Monica Seles has it down, this two-handed forehand screamer cross court that leaves players like Arantxa Sanchez Vicario shaking their heads and swatting the ball back into the net, provided they can get a racket on it. That's how the women's final of the French Open ended Saturday, as Seles finally seized her fourth match point with a forehand that Sanchez netted for 6-3, 6-4. It was a game that did the finale proud, a 15-minute beauty that included a 23-shot rally to set up the final match point, a rally Seles settled with a backhand down the line.
It kept Seles as No. 1 in women's tennis and it put her halfway to a Grand Slam, with the Australian Open and French Open behind her and Wimbledon and the U.S. Open to go. But it did not put Seles where she wants to be: at the net, serving and volleying and putting away an overhead or two for variety.
"I would love to be a serve-and-volley player," she said. "For sure it's much more exciting than staying back and rallying."
Exciting or not, Seles has won the first two Grand Slam tournaments of 1991. She's not optimistic about the next two, though, since she's never gotten past the fourth round of the U.S. Open and to win on Wimbledon's grass, "I have to play my best tennis and go to the net more."
Rallies dominated the day, with a few drop shots thrown in by Sanchez, the 1989 French Open champion and fifth-ranked player in the world. "You have to be aggressive," she said.
She was also aggressive in questioning calls and bringing umpire Jean-Philippe Merlet off his chair to render a second opinion. In the fifth game of the second set, Merlet overruled a line judge's call on her backhand, initially called long.
She went on to win that game and go up 4-1 in the second set. The game ended as Seles blew a forehand long off a drop shot to finish a 30-shot rally.
That came on the heels of a service break for Sanchez. Seles said when she went to serve at 0-40 after double faulting en route to the break, she asked herself, "What am I doing? Why did I let her come back?"
Then, down by 4-1, Seles was talking to herself again.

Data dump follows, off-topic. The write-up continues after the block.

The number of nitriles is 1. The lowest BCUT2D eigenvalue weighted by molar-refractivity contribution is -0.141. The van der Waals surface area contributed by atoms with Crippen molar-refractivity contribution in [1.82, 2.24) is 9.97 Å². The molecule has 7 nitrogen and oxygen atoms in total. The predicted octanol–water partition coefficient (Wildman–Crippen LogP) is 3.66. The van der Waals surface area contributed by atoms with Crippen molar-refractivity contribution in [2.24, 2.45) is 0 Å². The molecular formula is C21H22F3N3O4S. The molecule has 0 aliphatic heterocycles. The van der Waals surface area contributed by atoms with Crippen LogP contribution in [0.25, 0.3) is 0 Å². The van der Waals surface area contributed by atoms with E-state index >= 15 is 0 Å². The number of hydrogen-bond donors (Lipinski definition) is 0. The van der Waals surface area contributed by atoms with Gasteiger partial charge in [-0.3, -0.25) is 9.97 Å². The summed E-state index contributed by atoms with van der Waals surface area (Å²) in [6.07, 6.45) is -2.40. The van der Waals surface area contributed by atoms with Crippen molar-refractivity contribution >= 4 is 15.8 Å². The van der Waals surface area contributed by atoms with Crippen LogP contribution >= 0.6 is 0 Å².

"I was so mad at myself," she said. "I said, "Forget it and start playing.' And I just concentrated on a third set."
It seemed a third set was looming, but then Seles held and broke Sanchez, then held and broke again at love for a 5-4 advantage, as Sanchez suddenly couldn't buy a backhand. Just like that, all Seles had to do was serve out the match, but that proved tough.
Seles faced four break points before winning on her fourth match point in a marathon final game.
"If I win the last game, everything will change," said Sanchez, ranked fifth in the world and 0-5 against Seles, "but finally I couldn't finish it. She hit more lines than me. That was the only thing."
"I always play great tennis at the French Open, and this season was my worst one coming in here," said Seles, who last spring compiled a six-event winning streak. "But I'll never put extra pressure on myself; for me, each match as I'm winning it is the biggest thrill."
The victory gave Seles, who earned $378,500, the first back-to-back championships here since Steffi Graf prevailed in 1987 and 1988.
Seles won her first Australian Open title in January by defeating Jana Novotna in three sets, and although she expressed doubt about her ability to win all four Grand Slam events, she vowed to switch over to a serve-and-volley game as soon as she gets to Wimbledon this year.
"On clay I've played great, but I don't want to stay all my life on the back line," she said. "I've got to cut the cake somewhere, and this is it for me.
"I don't want to remain a back-court player all my life. At Wimbledon and in the tournaments before I'm going to play serve-and-volley. Perhaps I'll play badly and lose some matches but I have to decide to do it, otherwise I won't progress.
"A ground-stroke player can't play Wimbledon; I think I'd have a much bigger chance of winning Wimbledon if I could go in and serve-and-volley. But I think it's probably impossible for me to win the whole Grand Slam this year."
Sanchez said she had never seen Seles come in to volley, even in doubles matches. "Now I want to see that!" she said in surprise when told of Seles' new plans.